NEW RIEGEL - The story of Stanley Lambchop is the idea behind one New Riegel second-grade class' lesson on letter-writing.
The second-grade class of Jacquie Wise began a unit on letter-writing and decided to take on The Flat Stanley Project. "Flat Stanley" is a children's book by Jeff Brown first published in Great Britain in 1968.
Stanley is a little boy who was flattened by a bulletin board. Stanley realized he could slide under doors, mail himself across the country in an envelope and more.
PHOTO BY NICOLE WALBY
A look at what Jacquie Wise’s second-grade class at New Riegel Local Schools received after sending their “Flat Stanley” letters.
Wise advised her students to write letters to family and friends across the country and world and send "flat" versions of themselves. Wherever the letters went, the recipients were then to send back items from where they lived, like information from their state or country. Some even sent back "flat" versions of themselves.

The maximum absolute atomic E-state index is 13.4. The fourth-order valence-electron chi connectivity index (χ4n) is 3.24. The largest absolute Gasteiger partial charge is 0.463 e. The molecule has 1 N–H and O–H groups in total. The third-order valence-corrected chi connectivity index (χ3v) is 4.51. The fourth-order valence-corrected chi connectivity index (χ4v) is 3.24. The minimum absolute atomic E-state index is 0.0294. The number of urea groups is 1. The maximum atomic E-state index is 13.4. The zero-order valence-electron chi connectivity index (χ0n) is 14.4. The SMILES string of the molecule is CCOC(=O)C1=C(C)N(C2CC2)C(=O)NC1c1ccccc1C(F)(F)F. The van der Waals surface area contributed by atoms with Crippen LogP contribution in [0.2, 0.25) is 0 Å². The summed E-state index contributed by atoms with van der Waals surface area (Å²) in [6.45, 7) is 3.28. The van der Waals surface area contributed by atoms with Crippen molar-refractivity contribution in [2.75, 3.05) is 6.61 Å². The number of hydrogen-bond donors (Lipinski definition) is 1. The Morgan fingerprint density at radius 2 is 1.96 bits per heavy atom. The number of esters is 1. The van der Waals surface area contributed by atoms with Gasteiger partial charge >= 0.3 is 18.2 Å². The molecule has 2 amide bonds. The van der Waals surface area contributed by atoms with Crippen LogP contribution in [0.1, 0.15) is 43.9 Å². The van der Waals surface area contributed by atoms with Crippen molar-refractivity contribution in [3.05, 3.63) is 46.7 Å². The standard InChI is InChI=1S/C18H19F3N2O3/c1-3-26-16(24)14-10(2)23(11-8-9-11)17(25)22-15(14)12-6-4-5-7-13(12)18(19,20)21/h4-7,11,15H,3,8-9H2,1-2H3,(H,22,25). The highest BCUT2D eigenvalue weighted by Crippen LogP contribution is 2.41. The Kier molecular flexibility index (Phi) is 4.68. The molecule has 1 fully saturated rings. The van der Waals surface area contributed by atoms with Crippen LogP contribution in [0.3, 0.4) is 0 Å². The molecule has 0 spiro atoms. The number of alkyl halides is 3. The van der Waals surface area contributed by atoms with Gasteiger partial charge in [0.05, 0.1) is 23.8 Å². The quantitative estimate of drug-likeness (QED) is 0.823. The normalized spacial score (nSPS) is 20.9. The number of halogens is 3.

Letters were returned from all across the country - Arizona, California, Colorado, New Jersey, New York, Pennsylvania, Texas - and one even went to the United Kingdom.
Seventeen students sent letters and so far 16 have received something in return, Wise said.
Second-grader Reese Goshe sent his letter to a cousin in the United Kingdom. In return, he received different types of currency, pictures of where they took Reese's "flat" caricature and a guide on how to speak Welsh.
"It's exciting to see what other languages people speak," Goshe said.
Makenzy Shaferly sent her letter to her aunt, who is a fourth-grade teacher in New Jersey. That class sent back letters and caricatures. From them, New Riegel students learned about New Jersey Gov. Chris Christie, the history of salt-water taffy and that the state is known for blueberries.
"I enjoyed just getting the letters back," Shaferly said.
Wise said when the students return from Christmas break, they plan to write the New Jersey class back.
"Letter-writing is important to keep as a skill especially with all the technology we have now," Wise said. "Some people forget how to formally write a letter. It's an important skill not to lose."